The honest Englishman does not care much for Ideas, because in his labour, he is occupied with things and in his leisure with play, or with rest in a haze of emotional indolence: but finding himself, for the most part, deep in the mess of business, he is heartily desirous of knowing the facts; and when, in his scrupulous inquiry into the facts, he finds at bottom only Ideas, and is constrained to become a philosopher against his will, he contrives, out of those very Ideas, to elicit some knowledge of fact. Ideas are not intrinsically facts, but suppositions; they are descriptions offering themselves officiously as testimonials for facts whose character remains problematical, since, if there were no such facts, the Ideas would still be the same; yet, says the melancholy Jaques to himself, "Is it not a fact that I have made this dubious supposition? Am I not entertaining this Idea? This sad but undeniable experience of mine, not the fact which I sought nor the Idea which I found, is the actual fact, and the undeniable existence." Thus the occurrence of any experience, or the existence of any illusion, assumes the names both of fact and of idea in his vocabulary, and the existence of ideas becomes the corner-stone of his philosophy.

The most candid and delightful of English philosophers (who was an Irishman) was Berkeley. In his ardent youth, like Plato, he awoke to pure intuition: he saw Ideas, or at least he saw that he did not see material things; but instead of studying these Ideas for their own sake with a steadier gaze, he took up the disputatious notion of denying that material things existed at all, because he could not see  them. It was a great simplification; and if he had not had conventional and apologetic axes to grind, he might have reached the radical conclusion, familiar to Indian sages, that nothing could exist at all, least of all himself. Language, however, and the Cartesian philosophy, made it easy for him to assume that of course he existed, since he saw these Ideas; and he was led by a malicious demon to add, that the Ideas existed too, since he saw them, so long as they were visible to him. Bat if he existed only in that he saw the Ideas, and the Ideas existed in that he saw them, was there any difference at all between himself seeing and the Ideas seen? None, I am afraid: so that he himself, whom he had proudly called a spirit, would be in truth only a series of ideas (I spell them now with a small i), and the ideas—in which he had not stopped to recognize eternal essences—would be only the pulses of his fugitive existence.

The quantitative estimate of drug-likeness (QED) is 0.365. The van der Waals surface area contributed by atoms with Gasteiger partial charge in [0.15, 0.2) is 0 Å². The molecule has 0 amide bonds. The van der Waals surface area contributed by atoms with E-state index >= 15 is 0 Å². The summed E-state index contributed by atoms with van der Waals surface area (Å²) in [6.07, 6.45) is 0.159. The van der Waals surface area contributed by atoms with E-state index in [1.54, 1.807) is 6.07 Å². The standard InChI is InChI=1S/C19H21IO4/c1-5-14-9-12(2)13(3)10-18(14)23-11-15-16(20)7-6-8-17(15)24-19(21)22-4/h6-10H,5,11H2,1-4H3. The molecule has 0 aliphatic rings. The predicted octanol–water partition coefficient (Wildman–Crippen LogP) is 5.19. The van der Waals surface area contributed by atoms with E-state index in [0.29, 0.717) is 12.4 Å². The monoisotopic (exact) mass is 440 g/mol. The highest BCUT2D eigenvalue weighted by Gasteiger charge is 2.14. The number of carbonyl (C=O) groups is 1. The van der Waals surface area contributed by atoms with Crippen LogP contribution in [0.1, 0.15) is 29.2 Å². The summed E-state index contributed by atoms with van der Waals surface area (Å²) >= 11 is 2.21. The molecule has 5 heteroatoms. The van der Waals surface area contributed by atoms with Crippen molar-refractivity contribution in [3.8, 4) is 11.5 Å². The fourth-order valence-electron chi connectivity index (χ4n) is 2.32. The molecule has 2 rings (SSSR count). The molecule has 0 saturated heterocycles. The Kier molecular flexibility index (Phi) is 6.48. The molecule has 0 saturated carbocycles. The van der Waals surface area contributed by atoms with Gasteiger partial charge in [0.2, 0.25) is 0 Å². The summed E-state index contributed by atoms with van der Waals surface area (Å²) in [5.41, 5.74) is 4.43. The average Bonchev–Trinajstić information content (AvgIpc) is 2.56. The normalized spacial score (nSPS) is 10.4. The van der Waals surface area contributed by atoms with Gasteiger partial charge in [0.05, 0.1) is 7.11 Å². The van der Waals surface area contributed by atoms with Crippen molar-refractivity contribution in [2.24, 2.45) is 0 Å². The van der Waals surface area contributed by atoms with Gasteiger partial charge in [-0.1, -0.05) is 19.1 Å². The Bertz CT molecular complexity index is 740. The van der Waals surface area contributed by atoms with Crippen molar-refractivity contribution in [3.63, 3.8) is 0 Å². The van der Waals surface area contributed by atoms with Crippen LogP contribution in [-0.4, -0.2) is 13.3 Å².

Here is substance for an excellent ironical system of the universe, such as some philosopher in Greece might have espoused; a flux of absolute intensive existences, variously coloured and more or less warm, like the sparks of a rocket. Some scientific philosopher in our day or in the future may be tempted to work out this system, and it might have been the true one. But I see an objection to it from the point of view of British philosophy, which covets knowledge of fact. The philosopher conceiving this system, if the system was true, would be only one of those sparks; he could have no idea except the idea which he was; the whole landscape before him would be but the fleeting nature of himself. Although, therefore, by an infinitely improbable accident, his philosophy might be true, he could have no reason to think it true, and no possibility of not thinking it so. A genuine sceptic might be satisfied with this result, enjoying each moment of his being, and laughing at his own perpetual pretension of knowing anything further. And since extremes meet, such a mocking sceptic might easily become, like Plato, a lover of pure Ideas. If he really abandons all claims, all hopes, all memory which is more than fantasy, and simply enjoys the illusion of the moment, he dwells on an Idea, which is all that an illusion can supply. The immediate has a mystical charm; it unveils some eternal essence, and the extreme of renunciation, like a sacrificial death, brings a supreme security in another sphere. Berkeley and Hume were little more than boys when they fell in love with Ideas; perhaps, if we knew their personal history, we should find that they were little children when they first did so, and that pure Essence was the Beatrice that had secretly inspired all their lives. But though they were youths of genius, there was a touch in them of the prig; the immediate, dear as it is to fresh and honest hearts, was too unconventional for them legally to wed and to take home, as it were, to their worldly relations. In England to love Ideas is to sow one's intellectual wild oats. There may be something healthy and impetuous in that impulse which is engaging; but it must not go too far, and above all it must not be permanent. The British philosopher dips into idealism in order to reform belief, to get rid of dangerous shams or uncongenial dogmas, not for the sake of pure intuition or instant assurance. He wishes to remove impediments to action; he hates great remote objects as he hates popery and policy; imposing things are impositions. Better get rid, if possible, of substance and cause and necessity and abstractions and self and consciousness. The purpose is to reduce everything to plain experience of fact, and to rest neither in pure intuition nor in external existences. For instance, he has two arguments against the existence of matter which he finds equally satisfactory: one that matter cannot exist because he can form no idea of it, and the other that matter cannot exist because it is merely an idea which he forms. He descends to the immediate only for the sake of the ulterior, for the immediate in some other place. If he found himself reduced to essences actually given now, he would be terribly unhappy, and I am sure would renounce philosophy as a bad business, as he did in the person of Hume, his most profound representative.

Thus European speculation, like the Athalie of Racine, has twice in its dreams beheld the same Ideas; but like that uneasy heroine it has been troubled by the sight, and has stretched out its arms to grasp the painted shadow. The first time, instead of Ideas, it found a celestial hierarchy of dominations and powers, a bevy of magic influences, angels, and demons. The second time, instead of Ideas, it found an irrevocable flux of existing feelings, without sense, purpose, connection, or knowledge. Perhaps if on the third occasion the Ideas visited a less burdened and preoccupied soul, that could look on them without apprehension, they might be welcomed for their fair aspect and for the messages they convey from things, without being, in their own persons, either deified or materialized.